Churches Together to Rebuild New Orleans, Recreate Community

Eight months have passed since the Gulf Coast was nearly wiped out by Katrina and the hurricane season is set to officially begin this week. Yet the devastated lands seems to have been barely touched with little signs of recovery, said one Episcopal bishop, after touring New Orleans last week.

"We toured the area and, I have to tell you, very little has been done in a lot of ways outside of cleaning up most of the muck and garbage which lined the streets for weeks and months last fall," said Bishop C. Christopher Epting, deputy for Ecumenical and Interfaith Relations for the Episcopal Church, according to the National Council of Churches.

The NCC has partnered with six denominations to sponsor Churches Supporting Churches, part of the council's Special Commission for the Just Rebuilding of the Gulf Coast. The partnership will help foster the rebuilding of 36 destroyed or damaged churches in 12 predominantly African American neighborhoods of New Orleans.

Many churchgoers have been lost in the duration of the devastation and delayed aid responses and churches are trying to get the houses of worship back up and running before more "drift away," said William Perkins, editor of the Baptist Record, the Mississippi Baptist Convention's weekly news journal, according to the Associated Press.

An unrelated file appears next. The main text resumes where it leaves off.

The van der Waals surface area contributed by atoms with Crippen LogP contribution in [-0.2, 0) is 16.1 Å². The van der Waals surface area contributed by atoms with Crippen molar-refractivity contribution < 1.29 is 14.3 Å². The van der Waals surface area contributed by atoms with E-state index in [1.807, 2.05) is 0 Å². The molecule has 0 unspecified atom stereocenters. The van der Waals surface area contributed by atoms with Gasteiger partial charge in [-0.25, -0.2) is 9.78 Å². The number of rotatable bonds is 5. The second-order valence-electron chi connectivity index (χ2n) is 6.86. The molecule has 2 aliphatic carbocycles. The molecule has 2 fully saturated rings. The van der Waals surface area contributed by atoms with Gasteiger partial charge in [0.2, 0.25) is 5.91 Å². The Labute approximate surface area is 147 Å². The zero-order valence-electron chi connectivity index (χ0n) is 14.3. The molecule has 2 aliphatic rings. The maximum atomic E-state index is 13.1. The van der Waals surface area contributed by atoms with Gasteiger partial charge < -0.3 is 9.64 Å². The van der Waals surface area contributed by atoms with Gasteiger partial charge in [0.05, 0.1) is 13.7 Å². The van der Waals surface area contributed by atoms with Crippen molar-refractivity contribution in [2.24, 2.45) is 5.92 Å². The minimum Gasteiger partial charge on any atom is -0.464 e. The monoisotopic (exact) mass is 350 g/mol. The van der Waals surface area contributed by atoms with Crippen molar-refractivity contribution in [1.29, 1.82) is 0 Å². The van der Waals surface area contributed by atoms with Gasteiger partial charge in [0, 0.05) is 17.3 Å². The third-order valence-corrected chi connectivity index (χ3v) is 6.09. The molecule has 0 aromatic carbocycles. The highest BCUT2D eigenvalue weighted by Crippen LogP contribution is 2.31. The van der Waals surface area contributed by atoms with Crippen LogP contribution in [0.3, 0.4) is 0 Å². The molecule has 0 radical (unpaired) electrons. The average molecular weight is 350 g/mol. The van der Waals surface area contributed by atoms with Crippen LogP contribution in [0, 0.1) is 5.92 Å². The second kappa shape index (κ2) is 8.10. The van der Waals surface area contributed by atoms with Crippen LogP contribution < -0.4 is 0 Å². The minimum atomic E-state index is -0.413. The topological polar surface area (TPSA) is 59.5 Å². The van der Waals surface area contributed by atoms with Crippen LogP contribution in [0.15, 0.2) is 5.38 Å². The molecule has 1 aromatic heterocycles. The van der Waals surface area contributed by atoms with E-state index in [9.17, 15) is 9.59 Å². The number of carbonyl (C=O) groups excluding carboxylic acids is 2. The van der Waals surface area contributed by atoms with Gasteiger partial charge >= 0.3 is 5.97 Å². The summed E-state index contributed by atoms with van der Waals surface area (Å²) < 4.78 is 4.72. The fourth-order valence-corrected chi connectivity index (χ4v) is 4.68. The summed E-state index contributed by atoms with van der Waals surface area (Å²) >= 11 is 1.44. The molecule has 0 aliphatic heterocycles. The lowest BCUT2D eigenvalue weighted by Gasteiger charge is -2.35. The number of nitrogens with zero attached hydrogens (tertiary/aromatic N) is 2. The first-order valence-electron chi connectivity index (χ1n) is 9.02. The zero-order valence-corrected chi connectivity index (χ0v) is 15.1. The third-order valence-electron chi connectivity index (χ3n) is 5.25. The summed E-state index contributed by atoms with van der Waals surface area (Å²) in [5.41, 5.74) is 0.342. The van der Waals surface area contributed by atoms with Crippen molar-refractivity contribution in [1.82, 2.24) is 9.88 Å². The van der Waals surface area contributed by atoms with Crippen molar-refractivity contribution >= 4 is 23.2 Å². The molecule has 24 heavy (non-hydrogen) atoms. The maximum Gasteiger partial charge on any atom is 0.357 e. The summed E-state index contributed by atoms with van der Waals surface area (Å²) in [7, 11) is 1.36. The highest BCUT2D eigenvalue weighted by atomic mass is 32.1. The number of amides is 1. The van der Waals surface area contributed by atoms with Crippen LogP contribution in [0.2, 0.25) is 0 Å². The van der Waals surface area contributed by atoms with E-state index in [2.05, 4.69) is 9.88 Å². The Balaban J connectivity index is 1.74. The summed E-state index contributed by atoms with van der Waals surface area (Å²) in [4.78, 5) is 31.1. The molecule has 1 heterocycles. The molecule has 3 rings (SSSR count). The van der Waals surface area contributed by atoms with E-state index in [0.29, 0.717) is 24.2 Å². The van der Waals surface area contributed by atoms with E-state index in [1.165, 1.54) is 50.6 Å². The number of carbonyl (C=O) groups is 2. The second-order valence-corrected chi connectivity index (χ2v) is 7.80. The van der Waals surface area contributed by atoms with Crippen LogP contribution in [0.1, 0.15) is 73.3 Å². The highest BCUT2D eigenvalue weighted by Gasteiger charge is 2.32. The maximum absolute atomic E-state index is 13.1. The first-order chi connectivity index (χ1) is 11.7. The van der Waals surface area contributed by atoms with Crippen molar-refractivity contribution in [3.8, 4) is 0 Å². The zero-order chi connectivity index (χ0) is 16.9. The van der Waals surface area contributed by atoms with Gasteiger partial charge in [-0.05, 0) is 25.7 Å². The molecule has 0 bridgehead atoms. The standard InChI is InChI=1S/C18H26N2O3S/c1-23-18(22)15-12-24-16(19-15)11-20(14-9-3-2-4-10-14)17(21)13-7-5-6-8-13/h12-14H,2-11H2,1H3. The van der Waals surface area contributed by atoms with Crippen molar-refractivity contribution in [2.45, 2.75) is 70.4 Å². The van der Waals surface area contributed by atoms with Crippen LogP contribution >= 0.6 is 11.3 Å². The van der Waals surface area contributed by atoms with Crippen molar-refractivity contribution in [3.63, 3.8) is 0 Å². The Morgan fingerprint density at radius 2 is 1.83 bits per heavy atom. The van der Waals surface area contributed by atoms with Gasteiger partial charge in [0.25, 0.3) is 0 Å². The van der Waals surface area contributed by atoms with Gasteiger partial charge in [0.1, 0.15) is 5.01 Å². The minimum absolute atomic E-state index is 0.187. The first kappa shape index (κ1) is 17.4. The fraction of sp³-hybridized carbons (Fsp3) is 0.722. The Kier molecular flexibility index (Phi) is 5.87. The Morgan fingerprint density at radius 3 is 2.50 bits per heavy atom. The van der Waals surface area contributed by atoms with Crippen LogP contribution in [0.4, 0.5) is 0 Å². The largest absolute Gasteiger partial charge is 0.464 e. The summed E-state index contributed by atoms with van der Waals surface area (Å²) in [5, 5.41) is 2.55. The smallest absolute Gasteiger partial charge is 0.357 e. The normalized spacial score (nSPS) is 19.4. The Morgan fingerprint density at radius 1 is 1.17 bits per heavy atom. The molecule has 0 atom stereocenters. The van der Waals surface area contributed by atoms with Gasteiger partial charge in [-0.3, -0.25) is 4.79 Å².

Opening church doors once again is not only for the healing of the congregations though. It's also a community cause.

The goal of Churches Supporting Churches (CSC) is to "restart, reopen, repair or rebuild the churches in order for them to be agents for community development and to recreate their community," said Dr. C. T. Vivian, CSC chair and longtime activist in the civil rights movement, in a released statement.

Churches are appealing for urgent recovery and rebuilding and congregations across the country are being offered the opportunity to help for community recovery. The network of churches in New Orleans will run a yearlong training program in community development to equip pastors and lay leaders for their expanded work as community developers.

Additionally, churches have begun planning affordable housing initiatives as community services such as daycare centers. Church organizations plan to help get the schools, hospitals and other public services back in operation in order to draw back the residents that were displaced by the storm.

"How can we assure that those who wish to return home can do so safely and with security? How can we stand against those landlords who are now charging 1,100 dollars a month in rent for shoddy apartments which used to go for 300 – because housing is so scarce?" These are some of the questions asked to facilitate just rebuilding.

As the Church prepares for Pentecost, the coming of the Holy Spirit after Jesus' ascension, Epting said in a sermon last week at St. James the Less in Scarsdale, N.Y., "Christ ascended into heaven 'that he might fill all things' and, 'according to his promise, he abides with his Church on earth, even to the end of the ages.' Well, I can testify to you that Jesus is abiding with the Church in Louisiana. Our church and all the churches."